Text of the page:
Vern Smith, of Butler, retired as 911 director of emergency services for Clarion County six years ago, but he's not letting his 50 years of emergency medical services experience, including as a teacher and an administrator, go to waste.
He's joined with other veterans of the EMS/paramedic field to form Citizens Concerned for EMS, a group pressing to educate the public about EMS, aiding the growth of new EMS leaders and assisting elected officials to ensure the availability of pre-hospital emergency care in their respective communities.
Smith was honored as a Hometown Hero on Sept. 5 by the Butler AM Rotary Club.
Smith, who has been involved with the field since he qualified as an emergency medical technician in 1974, said current conditions are forcing the closure of ambulance services and driving EMTs and paramedics from the field.
He said the rising cost of certification and equipment and the lagging reimbursement offered by Medicare, Medicaid and private insurance companies for services is creating a crisis.
“The biggest problem is compensation. The government has not kept up with that,” said Smith. “It costs $550 just to roll out the door. There's equipment, supplies and personnel expenses.”
“Ambulance services can't charge for mileage unless its 20 miles or beyond. With hospitals popping up, there's usually one (hospital) within a 5- or 10-mile radius,” said Smith.
And what costs ambulance services can recoup from Medicare, Medicaid and private insurance are inadequate to cover the costs of an ambulance run.
According to Smith, on average 80% to 85% of the time, reimbursement is less than the actual cost to respond to an emergency call.
At the same time, the costs of training and certification to become an EMT/paramedic have increased.
“In the beginning when I started, it was $275 for a book and malpractice insurance,” said Smith.
Now because of mandates requiring accreditation and certification, it can cost $11,000 to become an EMT/paramedic.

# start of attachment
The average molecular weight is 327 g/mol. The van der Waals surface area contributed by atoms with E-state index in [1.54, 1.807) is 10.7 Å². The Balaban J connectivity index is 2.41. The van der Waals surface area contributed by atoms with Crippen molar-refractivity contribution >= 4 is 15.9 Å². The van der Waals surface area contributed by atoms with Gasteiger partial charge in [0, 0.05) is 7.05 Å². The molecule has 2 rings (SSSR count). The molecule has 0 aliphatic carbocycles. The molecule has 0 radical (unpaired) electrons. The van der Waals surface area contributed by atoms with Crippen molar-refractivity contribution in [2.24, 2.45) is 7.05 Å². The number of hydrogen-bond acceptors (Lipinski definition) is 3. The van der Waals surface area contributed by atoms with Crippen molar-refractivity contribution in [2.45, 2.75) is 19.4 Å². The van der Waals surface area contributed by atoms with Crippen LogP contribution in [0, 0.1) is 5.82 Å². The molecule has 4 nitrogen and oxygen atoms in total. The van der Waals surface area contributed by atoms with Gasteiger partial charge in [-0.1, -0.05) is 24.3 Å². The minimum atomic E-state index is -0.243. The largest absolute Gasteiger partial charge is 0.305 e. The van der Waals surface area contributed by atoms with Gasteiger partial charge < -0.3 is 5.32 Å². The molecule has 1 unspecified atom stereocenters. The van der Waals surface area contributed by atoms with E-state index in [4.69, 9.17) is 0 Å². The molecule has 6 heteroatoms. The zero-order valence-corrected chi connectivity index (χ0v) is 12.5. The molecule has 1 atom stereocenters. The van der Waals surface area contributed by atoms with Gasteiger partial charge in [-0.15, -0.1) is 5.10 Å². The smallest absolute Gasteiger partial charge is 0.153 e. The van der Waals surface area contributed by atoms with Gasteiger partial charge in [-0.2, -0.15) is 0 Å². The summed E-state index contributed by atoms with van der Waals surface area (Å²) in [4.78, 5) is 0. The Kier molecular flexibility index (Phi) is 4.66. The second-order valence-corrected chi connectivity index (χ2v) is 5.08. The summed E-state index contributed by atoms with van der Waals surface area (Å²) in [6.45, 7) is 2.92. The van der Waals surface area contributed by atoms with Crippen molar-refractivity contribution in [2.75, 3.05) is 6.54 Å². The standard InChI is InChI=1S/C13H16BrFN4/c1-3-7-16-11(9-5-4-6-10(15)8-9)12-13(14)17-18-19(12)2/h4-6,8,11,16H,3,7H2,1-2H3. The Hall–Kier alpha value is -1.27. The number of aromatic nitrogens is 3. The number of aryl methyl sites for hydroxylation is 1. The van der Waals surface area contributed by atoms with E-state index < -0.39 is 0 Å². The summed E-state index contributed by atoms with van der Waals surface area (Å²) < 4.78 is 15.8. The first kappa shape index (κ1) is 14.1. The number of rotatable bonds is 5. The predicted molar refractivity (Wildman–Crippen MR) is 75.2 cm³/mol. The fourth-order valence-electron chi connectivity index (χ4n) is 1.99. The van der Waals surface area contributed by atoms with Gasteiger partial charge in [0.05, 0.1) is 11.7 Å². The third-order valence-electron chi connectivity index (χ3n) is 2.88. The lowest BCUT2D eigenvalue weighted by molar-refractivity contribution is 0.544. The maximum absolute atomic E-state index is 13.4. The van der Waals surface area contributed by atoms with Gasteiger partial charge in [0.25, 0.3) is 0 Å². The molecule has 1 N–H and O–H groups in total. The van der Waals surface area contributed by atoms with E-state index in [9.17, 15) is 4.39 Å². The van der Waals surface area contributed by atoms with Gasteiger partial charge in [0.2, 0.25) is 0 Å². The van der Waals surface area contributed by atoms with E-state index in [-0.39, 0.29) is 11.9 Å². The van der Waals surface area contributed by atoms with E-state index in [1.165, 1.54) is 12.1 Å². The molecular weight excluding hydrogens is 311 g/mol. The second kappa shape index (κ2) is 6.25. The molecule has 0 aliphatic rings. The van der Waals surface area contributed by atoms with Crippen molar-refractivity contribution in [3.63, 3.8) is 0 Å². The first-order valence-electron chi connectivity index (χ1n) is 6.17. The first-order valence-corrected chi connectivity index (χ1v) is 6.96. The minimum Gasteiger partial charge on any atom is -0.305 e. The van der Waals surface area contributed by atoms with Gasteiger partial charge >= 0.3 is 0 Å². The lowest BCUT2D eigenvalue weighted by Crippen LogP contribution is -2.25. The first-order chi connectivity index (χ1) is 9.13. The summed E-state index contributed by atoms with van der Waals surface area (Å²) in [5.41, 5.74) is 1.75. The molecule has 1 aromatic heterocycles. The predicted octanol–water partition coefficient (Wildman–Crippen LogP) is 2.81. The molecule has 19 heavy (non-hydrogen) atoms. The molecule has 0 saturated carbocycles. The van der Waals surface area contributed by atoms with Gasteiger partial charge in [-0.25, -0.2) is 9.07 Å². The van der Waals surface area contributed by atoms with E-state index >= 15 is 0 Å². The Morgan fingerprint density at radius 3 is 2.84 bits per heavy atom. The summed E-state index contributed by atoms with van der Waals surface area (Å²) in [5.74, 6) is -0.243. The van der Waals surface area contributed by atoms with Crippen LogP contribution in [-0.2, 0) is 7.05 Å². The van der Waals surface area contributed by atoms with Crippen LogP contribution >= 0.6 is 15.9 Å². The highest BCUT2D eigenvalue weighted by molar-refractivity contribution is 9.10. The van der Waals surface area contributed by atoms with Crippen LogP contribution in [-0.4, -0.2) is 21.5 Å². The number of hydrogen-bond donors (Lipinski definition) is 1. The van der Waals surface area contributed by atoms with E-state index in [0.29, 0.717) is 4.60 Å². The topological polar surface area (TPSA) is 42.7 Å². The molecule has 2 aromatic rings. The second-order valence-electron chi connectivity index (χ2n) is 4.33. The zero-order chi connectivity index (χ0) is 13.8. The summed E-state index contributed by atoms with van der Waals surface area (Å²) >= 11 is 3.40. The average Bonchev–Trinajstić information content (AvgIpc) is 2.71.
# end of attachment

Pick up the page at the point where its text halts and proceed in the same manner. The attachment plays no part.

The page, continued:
That’s money an EMT/paramedic can't regain with his or her pay. “A paramedic can make $20 an hour. You can make that at a convenience store,” said Smith.
And at the same time an ambulance costing $200,000 has to be outfitted with millions of dollars in medical equipment.
The money squeeze is already being felt.
“It's a shame,” said Smith. “At some point, it's going to mean less EMS services.” He noted in recent years that ambulance services in Unionville, Prospect, Marion Township, Penn Township and the Buffalo EMS service have all shut down.
This means the surviving ambulance services are being spread thin over a larger area. “You may be waiting 20 to 45 minutes to get an ambulance on-site,” Smith said.
It was different in 1982 when Smith — after he became certified as a paramedic l — was asked by doctors at Butler Memorial Hospital to start a paramedic response unit that later became known as Medic One.
“These were the first paramedics in the county,” said Smith, who was the director of the program and oversaw 12 paramedics.
Smith later oversaw the EMS/police programs at Butler County Community College for 12 years, co-authored a trauma textbook, and worked in international disaster management and for U.S. Department of Homeland Security.
Because of his long involvement in the paramedic/EMT field, Vern Smith was nominated for the Butler AM Rotary Club's Hometown Hero Award by his son, Jason Smith.
“He has been a first responder since before I was born,” said Jason Smith. “Both my brother, Shawn, and I went through paramedic and EMT programs. We got involved in it because my father was an example.”
Despite the field's current problems, Vern Smith said, “There still are plenty of exciting opportunities opening up for those with EMS training, such as careers in nursing or Homeland Security. EMS is a good steppingstone.”
“I'm proud to say I participated in doing it,” said Smith.